The daily Nebraskan. ([Lincoln, Neb.) 1901-current, March 01, 2001, Page 2, Image 2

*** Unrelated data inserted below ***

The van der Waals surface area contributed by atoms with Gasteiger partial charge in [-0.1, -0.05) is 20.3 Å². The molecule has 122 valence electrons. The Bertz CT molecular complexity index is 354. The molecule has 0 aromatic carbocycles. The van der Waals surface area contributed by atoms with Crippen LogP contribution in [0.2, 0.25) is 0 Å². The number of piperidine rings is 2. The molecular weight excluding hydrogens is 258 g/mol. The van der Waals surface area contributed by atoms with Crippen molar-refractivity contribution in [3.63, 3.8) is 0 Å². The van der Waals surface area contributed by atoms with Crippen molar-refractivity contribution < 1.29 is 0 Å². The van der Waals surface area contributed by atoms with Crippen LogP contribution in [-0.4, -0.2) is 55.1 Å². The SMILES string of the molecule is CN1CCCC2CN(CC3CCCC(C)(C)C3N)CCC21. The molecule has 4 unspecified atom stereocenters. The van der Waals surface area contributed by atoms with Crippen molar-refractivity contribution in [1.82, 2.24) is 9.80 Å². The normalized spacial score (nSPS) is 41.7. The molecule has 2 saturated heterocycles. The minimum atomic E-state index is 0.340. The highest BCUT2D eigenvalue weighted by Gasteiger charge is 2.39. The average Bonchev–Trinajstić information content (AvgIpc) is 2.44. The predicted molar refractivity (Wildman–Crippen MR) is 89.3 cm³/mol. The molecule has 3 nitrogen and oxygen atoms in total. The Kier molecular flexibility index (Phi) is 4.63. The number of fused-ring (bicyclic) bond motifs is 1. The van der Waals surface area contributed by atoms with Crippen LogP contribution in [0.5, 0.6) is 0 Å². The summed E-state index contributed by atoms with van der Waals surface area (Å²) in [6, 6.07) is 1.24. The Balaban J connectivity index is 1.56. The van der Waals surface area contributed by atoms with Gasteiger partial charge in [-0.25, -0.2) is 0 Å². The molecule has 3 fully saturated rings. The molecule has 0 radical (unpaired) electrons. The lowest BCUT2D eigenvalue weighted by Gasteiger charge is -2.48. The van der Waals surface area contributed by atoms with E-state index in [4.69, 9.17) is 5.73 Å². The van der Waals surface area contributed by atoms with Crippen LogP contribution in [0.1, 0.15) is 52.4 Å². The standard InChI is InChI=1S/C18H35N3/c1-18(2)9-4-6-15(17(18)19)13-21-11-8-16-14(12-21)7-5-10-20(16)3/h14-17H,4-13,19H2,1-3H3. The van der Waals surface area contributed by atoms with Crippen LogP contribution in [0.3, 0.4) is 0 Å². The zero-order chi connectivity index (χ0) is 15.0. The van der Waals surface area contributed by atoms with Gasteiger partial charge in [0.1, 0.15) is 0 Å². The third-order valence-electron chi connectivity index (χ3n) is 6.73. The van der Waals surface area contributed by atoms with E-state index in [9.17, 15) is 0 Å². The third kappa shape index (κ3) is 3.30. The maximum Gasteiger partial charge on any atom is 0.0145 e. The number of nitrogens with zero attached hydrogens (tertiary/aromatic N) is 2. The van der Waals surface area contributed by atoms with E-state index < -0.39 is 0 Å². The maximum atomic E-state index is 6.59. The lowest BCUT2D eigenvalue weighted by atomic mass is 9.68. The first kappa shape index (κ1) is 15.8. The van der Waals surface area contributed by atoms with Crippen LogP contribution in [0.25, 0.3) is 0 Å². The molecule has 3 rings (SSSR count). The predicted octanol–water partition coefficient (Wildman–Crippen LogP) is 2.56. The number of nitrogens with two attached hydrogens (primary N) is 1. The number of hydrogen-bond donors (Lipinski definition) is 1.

i mcAOomaMtUHKESS SEATTLE—A poweffiil earth quake rocked the Northwest on Wednesday, shattering windows, showering bricks onto sidewalks, and sending frightened people running into die streets of Seattle and Portland, Ora At least 25 people were injured. The strongest quake to hit Washington state in 52 years shut down the Seattle airport, lnwrlmH out power to hundreds of thou sands of people, cracked the dome atop the state Capitol in Olympia and briefly trapped about 30 people atop a swaying Space Needle in Seattle “Everyone was panicked,” said Paulette DeRooy, who scram bled onto a fire escape in a Seattle office building. The magnitude-6.8 quake hit at 1055 am. and was centered 35 miles southwest of Seattle, according to the National Earthquake Information Center in Golden, Cola it was felt in British Columbia and parts of Oregon 300 mflesaway Buildings in downtown Portland swayed for nearly a half minute. “I thought a car had hit my building,” said Sam Song, who owns a restaurant in Everett, 30 “Then the ground started moving around.” Itonty-five people were treat ed at Seattle* Haibonfew Medical 7 thought a car had hit my building.” restaurant owner Center, four of them for serious injuries, a spokeswoman said. There were no other immediate reports of injuries from around the region. Screams erupted at a Seattle hotel whereMiciosoft founder B31 Gates was addressing an educa tion and technology conference. He was whisked away as his audi ence bolted for the exits. Some people were knocked down by others dying to get out Overhead lights fell to the floor There was damage to a num ber of other buildings, mostly minor cracks and broken glass. Bricks fell from the top of Starbucks headquarters onto cars parked below and piled up on sidewalks of die popular Pioneer Square neighborhood, the scene of Mardi Gras celebrations die night before. Mayor Paul Schell said city crews were examining buddings for safety. He said preparations and seismic remodeling had paid oft T think the city has been very mindful of earthquake risks,” Schell said. “We have no cata strophic damage” The sMewaisaadcm are ep»a^wlrtbrittaa^t»»o^«rt5idcaff»«MT^jnffiiightd«fc hi Seattle earthquake »easurtq6J hit the dty carter in the day. rm Crosby/Newsmakers Wednesday. Aa U.K. train-truck crash kills 13, injures more GRICT HECK, England-With a high speed passenger train bearing down on his Land Rover stuck on the train tracks, the frantic motorist called an emergency number, but it was too late. “The train's coming!* he shouted into his mobile phone-just before it hit In a bizarre wreck that left at least 13 dead and more than 70 injured, die pas senger train smashed into the Land Rover and a trailer it was towing - which them selves had tumbled down an embankment and onto the trades from a roadway above - then plowed into an oncoming freight train on a parallel track. "The carriage roof was tom off, and I was flung down the length of the corridor;” said passenger Laurie Gunson of the northern city ofYork, one of dozens of dazed survivors ofWednesday’s crash out side the village of Great Heck, about 200 miles north of London. Rescuers were met with a chaotic scene. Sheared-off undercarriages and man gled rail care were strewn across a muddy Geld, and crews had to use cranes to pry open the twisted cars. Coal carried by the freight tram was scattered about in heaps. The last survivor was pulled out five hours after the eariy-moming crash, but as night fed, bodies were stiO being retrieved from the wreckage, and police said the death toD could rise. Work crews brought in generators and lights to woik through the freezing night The smell of diesel fuel hung in the air "It is a tremendous tragedy and a huge mess,” said Police Superintendent Tony Thompson. It could take weeks to reopen the rail line, he said. Prime Minister Tony Blair promised lawmakers "die fullest possible inquiry” into the crash, Britain's fourth fatal train wreck in three and a half years and the lat est blow to its troubled rail system. After a foil day, it was still not certain how many people had been on the train. Thompson, the police superintendent, said 144 passengers had booked tickets, but there could have been greater or fewer actually aboard. Police said the driver of the Land Rover had called Britain’s equivalent of 911 just before the crash. "While die operator was speaking to him we heard him shout The train’s com ing!’ and then there was a bang,” a police spokesman said. Hie driver, who was not identified, was being interviewed by police. "He's completely devastated knowing what happened as a result of his vehicle going onto the tracks," said Thompson. Investigators were photographing the wreckage hum all angles and searching for a data recorder that had been aboard the freight train. They were also checking die condition of guardrails on the M62 high way above from which the Land Rover (dunged. "We believe there were crash barriers in the area, and our examiners will look at all aspects of this incident," said Detective Superintendent Nick Bracken of British Transport Police. Carole Hutchinson, 45, who works near die crash site, said die weather was bitter Wednesday morning. "ft was snowing badly. Although it was n’t settling; it was heavy and not far off a blizzard." Someone had placed a bouquet of daf fodils, wrapped in pink paper, on the brick and-stone bridge above the tracks. Passengers described screaming and shouting as the passenger train, traveling at 120 mph, careened off die tracks, and the lights went out “I held onto the table in front of me, and then there was a huge impact My car riage was on its side," said 22-year-old stu dent Janine Edwards. “The man opposite me was streaming with blood. The window next to him was smashed, and the frame had come out and hit him. His wife sitting next to him was covered in his blood.” At the crash site, the passenger train’s engine was pointing into the air, jackknifed at a 45-degree angle. The freight train was partially derailed, with its front end com pletely off the track and lying on its side. It had slid into the back garden of a house. The track is part of the east coast main line from London to Edinburgh in Scotland. Four people were killed on that line at Hatfield, 25 miles north of London, on Oct. 17 when a rail broke and a passen ger train derailed. That accident led to speed restrictions and disruption throughout Britain’s rail network during an emergency program of replacing cracked rails. The railway confirmed that one of the locomotives involved in Wednesday’s crash had also been one of the two loco motives on the train that crashed at Hatfield. World/Nation The Associated Press ■ Washington, D.C GOP piansa readi-out effort to attract more minorities GOP national chairman Jim Gilmore told a largely Republican audience of blacks Wednesday that efforts to broaden the party’s appeal to minorities would take “a steady and long-term approach.” The Republican Party has invested a lot of effort in the past year leaching out to black voters, but has little to show for it, the Virginia governor told a crowd of several hundred gath ered for a celebration of Black History Month. “I intend to make this party a party of all the people once again,* Gilmore said after reminding the audience of the Republican Party’s role under Abraham Lincoln. He urged those in the crowd to find people in their communities who had a lead ership role but were not close ly aligned with either party and write to him with the results of their talks. ■ Italy Lenten period begins with blessings from Pope Paul II ROME - Dabbing ashes on the foreheads of cardinals, lesser clergy and laity, Pope John Paul II opened the Roman Catholic Church's Lenten peri od of penitence Wednesday evening with a solemn cere mony in an ancient Rome church. The 80-year-old pope, who looked tired, read his homily but did not lead the celebra tion of the Mass in fifth-centu ry St. Sabina Basilica on the Aventine Hill, one of the seven hills of ancient Rome. He told the faithful “in today’s world, the need for pacification and pardon is growing." Ash Wednesday marks the beginning of Lent, a period of reflection and penitence in preparation for Christianity’s most important feast day, Easter, which falls on April 15 this year. John Paul has sched uled a period of spiritual exer cises during Lent. £to*7rNebraskan Weather TODAY TOMORROW high 36, low 19 high 38, low 21 EdNar Sarah Bator Managing EdNar Bradley Davis Miicldi Maws EMr Kimberly Sweet Opinion EdNar Jake Glazeski spent taner Matthew Hansen Assistant Sperts EdNar David Diehl ArtsEdter. Samuel McKewon Cepy Desk Chief: DaneHMcCoy Copy Desk Chiafc Jeff Bloom Art Dimeter Melanie Fa* Aft Director Deian Lonowski Phele Chief: Scott McCkirg Web EdNar Gregg Stems Aeshtant WehEdMer. Tanner Graham General Manager DanMShattl PtoblliaNsas Neaed Russel Wilbanks Chairman: (402)484-7226 Preleiilenei Adviser Don Walton (402)473-7248 munum ne an neper Ntccne wcwta Classified Ad Manager Nikki Bruner CMaNan Manager ImtiyazKhan Feuentoer (402) 472-1761 World Wide Web: wmr.da8yiieb.can The 0* Marine (USPS144-000) b prtbbed by In UNLPriAcalons Board# Nebrada Union, 1400 R St 1*0**05860448,Mond*ftn»fb Friday during fe rirtaBwymrweeidy doing la «rawweeesi«tt.T)a peMc Ins access to In FUdotonsBoani. Roden ae encouraged to submit story ideas and conmentotoWeMy Nebraskan by cdhg (402) 472-2588. SubnipaonsanSeOtoroaeyar Pwtonator. Seed addnodnegesto We Bely Nebrastan, 20 NsbraslaUaim, 1400 RSt^ Lincoln NE 685860448. PerioWai postage paid at UkoWNE. ALL MATERIAL C0PVMGHT 2001 THE OAlty NEBRASKAN Cloudy Partly cloudy Score! 2nd vice president Fitch wins Even though his running mates face a few days of uncertainty - their fates will be sealed in a run off election'Riesday- the Score! Party’s second vice presidential candidate won’t have to face another election. Nick Fitch, the new second vice president for student government, said he’s excited to take on the new role. Fitch won the election with a total of 1,430 votes, or 55.9 percent Wednesday night. His oppo nent, Alisa Hardy of the No Bull party, got 981 votes, or 38.4 percent Fitch said that he had mixed feeling about die possible outcome of the election. 1 had a good feeling, but at the same time I was extremely scared because I had that good feeling. If I lost, it would make it that much worse," he said. * Fitch said Hardy was a quality candidate to run against “She definitely has some really good ideas,* he said. “She has a chance to really have an impact on whatever she puts her mind to." Nathan Fuerst, Score! presidential candidate, and Jessica Lopez, Score! first vice-presidential candidate, will be in a run-off election Tuesday. Fitch said even though his campaign is over, he will still work hard to get his running mates into office. “For the next week it's going to be all about help ing Nathan and Jessica,* he said. “After that, I'm going to make the most of the position.” Fuerst said he was thrilled that Fitch won. Tm really excited,” he said. "He’s going to do a great job." Fitch said he is confident he will work hard at his new position. “I do fed that I’m going to make the most of this position,” Fitch said. "I really want to do something that’s going to have an impact on the students." Fuerst said that he's sure that Fitch will live up to his campaign promises. Fitch, who is a residence assistant in Schramm Hall, also is a fraternity member and has also lived off-campus. During the campaign, he said he wanted to bridge the divide that exists among the groups. Said Fuerst "I have no doubt that he’s going to accomplish everything he said he’s going to accomplish and more." Old senate has work to do before year's end After a new crop of senators was electedWednesday to take their seats, the current ASUN senators are sched uled to get to wodc on two possibly con tentious bills tonight The regular Wednesday student government meeting was moved to tonight because ofASUN Election Day The meeting begins at &30 pun. in the Nebraska East Union. One bill die senate will consider asks the university to join an anti sweatshop group to help ensure Husker apparel isn’t sweatshop-pro duced. The government bill would recom mend UNL administrators have the university join the Worker Rights Consortium at a price of around $15,000. Joel Schafer, ASUN president said he though the money to join the group would come from the sale of Husker apparel The university already is a member of the Fair Labor Association, an anti sweatshop group Schafer said he wants the bill to pass because sweatshops are a prob lem. “A lot of Husker apparel that the university sells is manufactured in sweatshops,” he said. The Worker Rights Consortium is made up of community leaders in the areas of factories in question, Schafer said. The consortium investigates human rights violation complaints. The Fair Labor Association, to which the university already belongs, oversees factories by performing scheduled checkups. Industry members save on the Fair Labor Association, Schafer said. “So really it’s industry watching industry, so a lot of violations aren’t caught,” Schafer said. “Its oversight ASUN realty isn't as good as it should be.” Schafer said he wants the universi ty to bdong to both organizations. “Hopefully they will complement each other well and make sure that none of the apparel with the University of Nebraska's name on it is made in sweatshops,” he said. In other news, the senate will vote on the student fees allocations made by the Committee for Fees Allnratinnx. Student fees come in two parts: Fund A fees, which total $11.74 each semester, are used to fund student groups, including ASUN, the Daily Nebraskan and the University Program Council, whose funding includes UPC programming and Lied Center student discounts for events. Fund B fees are used for bond pay ments, such as those to pay for the Nebraska Union renovations, staff \ . V salaries and operating costs for student services, including those at the Campus Recreation Center and the University Health Center All of die allocations to die groups are presented in separate bills for ASUN to approve. ASUN can amend the bills. ASUN members that serve on CEA can't vote After ASUN amends or approves the budgets, Fund A fees then have to be approx by the chancellor. Fund B fees have to be approved by the Board ofRegents. Brent Stanfield, chairman ofCFA, said he doesn’t plan to make any amendments. But he said he expects there to be an amendment by an ASUN senator to the Daily Nebraskan^ budg et He also said there might be discus sion regarding the budgets for UPC, Campus Recreation and the Nebraska Unions.